Muslims make the Hajj, movie buffs flock to the Oscars, and residents of the Bluegrass State celebrate the Kentucky Bourbon Festival every September. Unlike the Academy Awards, everyone who attends the Festival is a winner—and, as opposed to Mecca, it’s no sweat getting a drink in Bardstown at any hour of the day.
Bardstown, the self-proclaimed “Bourbon Capital of the World” and the epicenter of the Kentucky Bourbon Trail, has been hosting the Festival since 1992. Participating this year was a star-studded roll call of the Bourbon industry: Barton, Blanton’s, Buffalo Trace, Bulleit, Four Roses, Heaven Hill, Jim Beam, Maker’s Mark, Michter’s, Wild Turkey and Woodford Reserve.
I attended the festivities as a guest of Four Roses, and had the opportunity to spend nearly an entire day with them. We began with a country breakfast at the distillery near Laurenceburg, followed by a two- hour seminar with the legendary Jim Rutledge, Master Distiller at Four Roses since 1995 and a member of the inaugural class of the Bourbon Hall of Fame. This event, called “Let’s Talk Bourbon,” has been held annually since the inception of the Festival. Rutledge did an excellent job of explaining the intricacies that make his product so special: the sourcing of GMO-free corn, the 80-hour fermentation, the two separate mash bills and the ten unique recipes, and the aging in single-story warehouses to minimize temperature fluctuation, all of which contribute to Four Roses’ famous mellowness and smoothness.
The Festival itself resembled a county fair on steroids. There were barrel-making exhibitions, hot air balloon rides, tours of historical Bardstown, country music concerts and corn dogs galore. Everyone’s favorite seemed to be the Bourbon barrel relay, an event taken seriously by the distilleries. You may think that rolling a barrel is easy, until it’s filled with water and weighs 500 pounds.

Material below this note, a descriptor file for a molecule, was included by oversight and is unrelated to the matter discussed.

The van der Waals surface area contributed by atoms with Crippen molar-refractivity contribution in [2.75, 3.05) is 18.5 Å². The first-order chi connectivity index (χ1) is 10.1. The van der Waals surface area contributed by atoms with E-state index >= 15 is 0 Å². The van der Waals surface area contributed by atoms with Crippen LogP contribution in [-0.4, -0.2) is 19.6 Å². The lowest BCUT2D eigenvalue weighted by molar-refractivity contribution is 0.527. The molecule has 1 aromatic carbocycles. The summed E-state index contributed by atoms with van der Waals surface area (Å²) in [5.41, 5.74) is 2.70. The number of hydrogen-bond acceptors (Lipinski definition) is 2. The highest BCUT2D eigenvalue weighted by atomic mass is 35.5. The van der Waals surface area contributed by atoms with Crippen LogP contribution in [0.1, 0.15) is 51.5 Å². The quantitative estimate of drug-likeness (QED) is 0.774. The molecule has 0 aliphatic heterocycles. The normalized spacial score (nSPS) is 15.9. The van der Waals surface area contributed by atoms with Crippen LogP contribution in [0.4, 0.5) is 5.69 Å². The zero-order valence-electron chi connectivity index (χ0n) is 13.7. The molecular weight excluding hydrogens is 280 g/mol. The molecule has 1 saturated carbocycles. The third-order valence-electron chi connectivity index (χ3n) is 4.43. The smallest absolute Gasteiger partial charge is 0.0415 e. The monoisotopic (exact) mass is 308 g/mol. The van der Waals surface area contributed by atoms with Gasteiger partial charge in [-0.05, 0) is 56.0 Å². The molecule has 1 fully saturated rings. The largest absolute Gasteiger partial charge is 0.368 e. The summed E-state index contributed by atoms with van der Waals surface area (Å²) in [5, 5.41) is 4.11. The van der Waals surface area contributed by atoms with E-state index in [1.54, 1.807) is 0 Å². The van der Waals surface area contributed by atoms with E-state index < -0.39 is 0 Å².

The climax of the weekend was the Great Kentucky Bourbon Tasting and Gala, a black tie event in Bardstown. The evening began with a walkaround tasting of the 11 participating distillery lines, followed by a buffet dinner for 1200 that went off with a smoothness that Four Roses would envy. Before dinner, everyone stood and sang “My Old Kentucky Home,” displaying a reverence seldom exhibited by crowds at sporting events singing the national anthem.
Oh, and why is it called Four Roses? Legend has it that Paul Jones, Jr., founder of the distillery, proposed marriage to a Southern belle. She replied that if her answer was yes, she would attend an upcoming ball wearing a corsage of roses. She walked in wearing a corsage of four red roses, and the grateful Jones named his Bourbon after them.
Mark Spivak is the author of Iconic Spirits: An Intoxicating History, which will be published in November by Lyons Press (Globe Pequot); for more information, go to www.iconicspirits.net.